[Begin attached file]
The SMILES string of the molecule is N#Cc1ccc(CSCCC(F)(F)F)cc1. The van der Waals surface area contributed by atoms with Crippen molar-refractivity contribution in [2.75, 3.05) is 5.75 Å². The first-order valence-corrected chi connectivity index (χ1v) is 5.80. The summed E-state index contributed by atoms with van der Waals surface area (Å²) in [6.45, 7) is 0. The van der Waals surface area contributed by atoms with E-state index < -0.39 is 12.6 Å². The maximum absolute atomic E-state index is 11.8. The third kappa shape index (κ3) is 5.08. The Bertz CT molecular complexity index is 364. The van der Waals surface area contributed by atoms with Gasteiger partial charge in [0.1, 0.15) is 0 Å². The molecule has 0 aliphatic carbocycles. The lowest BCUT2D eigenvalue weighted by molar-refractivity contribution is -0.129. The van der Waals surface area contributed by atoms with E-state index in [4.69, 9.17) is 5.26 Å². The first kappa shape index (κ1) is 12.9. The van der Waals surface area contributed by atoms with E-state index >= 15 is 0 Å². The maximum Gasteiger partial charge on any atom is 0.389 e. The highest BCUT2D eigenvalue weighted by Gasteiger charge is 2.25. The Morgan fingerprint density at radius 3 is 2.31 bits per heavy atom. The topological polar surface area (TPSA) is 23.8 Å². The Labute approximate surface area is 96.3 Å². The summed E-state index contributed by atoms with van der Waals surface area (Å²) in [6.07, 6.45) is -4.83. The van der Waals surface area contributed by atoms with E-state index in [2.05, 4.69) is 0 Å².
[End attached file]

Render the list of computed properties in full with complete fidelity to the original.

The SMILES string of the molecule is N#Cc1ccc(CSCCC(F)(F)F)cc1. The van der Waals surface area contributed by atoms with Crippen molar-refractivity contribution in [2.75, 3.05) is 5.75 Å². The first-order valence-corrected chi connectivity index (χ1v) is 5.80. The summed E-state index contributed by atoms with van der Waals surface area (Å²) in [6.45, 7) is 0. The van der Waals surface area contributed by atoms with E-state index < -0.39 is 12.6 Å². The maximum absolute atomic E-state index is 11.8. The third kappa shape index (κ3) is 5.08. The Bertz CT molecular complexity index is 364. The van der Waals surface area contributed by atoms with Gasteiger partial charge in [0.1, 0.15) is 0 Å². The molecule has 0 aliphatic carbocycles. The lowest BCUT2D eigenvalue weighted by molar-refractivity contribution is -0.129. The van der Waals surface area contributed by atoms with E-state index in [4.69, 9.17) is 5.26 Å². The first kappa shape index (κ1) is 12.9. The van der Waals surface area contributed by atoms with E-state index >= 15 is 0 Å². The maximum Gasteiger partial charge on any atom is 0.389 e. The highest BCUT2D eigenvalue weighted by Gasteiger charge is 2.25. The Morgan fingerprint density at radius 3 is 2.31 bits per heavy atom. The topological polar surface area (TPSA) is 23.8 Å². The Labute approximate surface area is 96.3 Å². The summed E-state index contributed by atoms with van der Waals surface area (Å²) in [6.07, 6.45) is -4.83. The van der Waals surface area contributed by atoms with E-state index in [2.05, 4.69) is 0 Å².